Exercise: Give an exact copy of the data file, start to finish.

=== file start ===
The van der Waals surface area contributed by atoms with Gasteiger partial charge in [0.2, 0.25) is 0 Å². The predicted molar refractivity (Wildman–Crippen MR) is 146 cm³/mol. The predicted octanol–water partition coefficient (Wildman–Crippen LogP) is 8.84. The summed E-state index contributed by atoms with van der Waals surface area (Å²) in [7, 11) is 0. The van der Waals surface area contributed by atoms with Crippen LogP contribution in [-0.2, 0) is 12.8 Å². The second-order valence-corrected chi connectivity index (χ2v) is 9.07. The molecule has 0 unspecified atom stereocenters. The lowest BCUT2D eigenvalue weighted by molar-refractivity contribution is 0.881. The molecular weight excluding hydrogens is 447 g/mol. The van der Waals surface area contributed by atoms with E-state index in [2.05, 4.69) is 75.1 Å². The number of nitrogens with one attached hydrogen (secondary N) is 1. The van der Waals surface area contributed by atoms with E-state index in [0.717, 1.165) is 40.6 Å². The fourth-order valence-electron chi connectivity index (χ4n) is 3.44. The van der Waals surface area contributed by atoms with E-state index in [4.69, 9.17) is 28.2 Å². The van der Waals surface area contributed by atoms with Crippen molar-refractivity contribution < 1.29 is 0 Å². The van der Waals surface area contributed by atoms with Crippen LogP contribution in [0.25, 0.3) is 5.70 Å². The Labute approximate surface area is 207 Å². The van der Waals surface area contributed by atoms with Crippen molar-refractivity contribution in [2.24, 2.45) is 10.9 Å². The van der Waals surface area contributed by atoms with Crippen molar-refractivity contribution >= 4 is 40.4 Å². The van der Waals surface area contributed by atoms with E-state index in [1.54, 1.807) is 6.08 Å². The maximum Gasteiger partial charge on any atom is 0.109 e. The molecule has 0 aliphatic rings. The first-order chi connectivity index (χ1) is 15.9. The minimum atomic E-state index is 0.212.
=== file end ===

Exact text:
The van der Waals surface area contributed by atoms with Gasteiger partial charge in [0.2, 0.25) is 0 Å². The predicted molar refractivity (Wildman–Crippen MR) is 146 cm³/mol. The predicted octanol–water partition coefficient (Wildman–Crippen LogP) is 8.84. The summed E-state index contributed by atoms with van der Waals surface area (Å²) in [7, 11) is 0. The van der Waals surface area contributed by atoms with Crippen LogP contribution in [-0.2, 0) is 12.8 Å². The second-order valence-corrected chi connectivity index (χ2v) is 9.07. The molecule has 0 unspecified atom stereocenters. The lowest BCUT2D eigenvalue weighted by molar-refractivity contribution is 0.881. The molecular weight excluding hydrogens is 447 g/mol. The van der Waals surface area contributed by atoms with E-state index in [2.05, 4.69) is 75.1 Å². The number of nitrogens with one attached hydrogen (secondary N) is 1. The van der Waals surface area contributed by atoms with E-state index in [0.717, 1.165) is 40.6 Å². The fourth-order valence-electron chi connectivity index (χ4n) is 3.44. The van der Waals surface area contributed by atoms with E-state index in [4.69, 9.17) is 28.2 Å². The van der Waals surface area contributed by atoms with Crippen molar-refractivity contribution < 1.29 is 0 Å². The van der Waals surface area contributed by atoms with Crippen LogP contribution in [0.25, 0.3) is 5.70 Å². The Labute approximate surface area is 207 Å². The van der Waals surface area contributed by atoms with Crippen molar-refractivity contribution in [2.24, 2.45) is 10.9 Å². The van der Waals surface area contributed by atoms with Crippen molar-refractivity contribution >= 4 is 40.4 Å². The van der Waals surface area contributed by atoms with E-state index in [1.54, 1.807) is 6.08 Å². The maximum Gasteiger partial charge on any atom is 0.109 e. The molecule has 0 aliphatic rings. The first-order chi connectivity index (χ1) is 15.9. The minimum atomic E-state index is 0.212.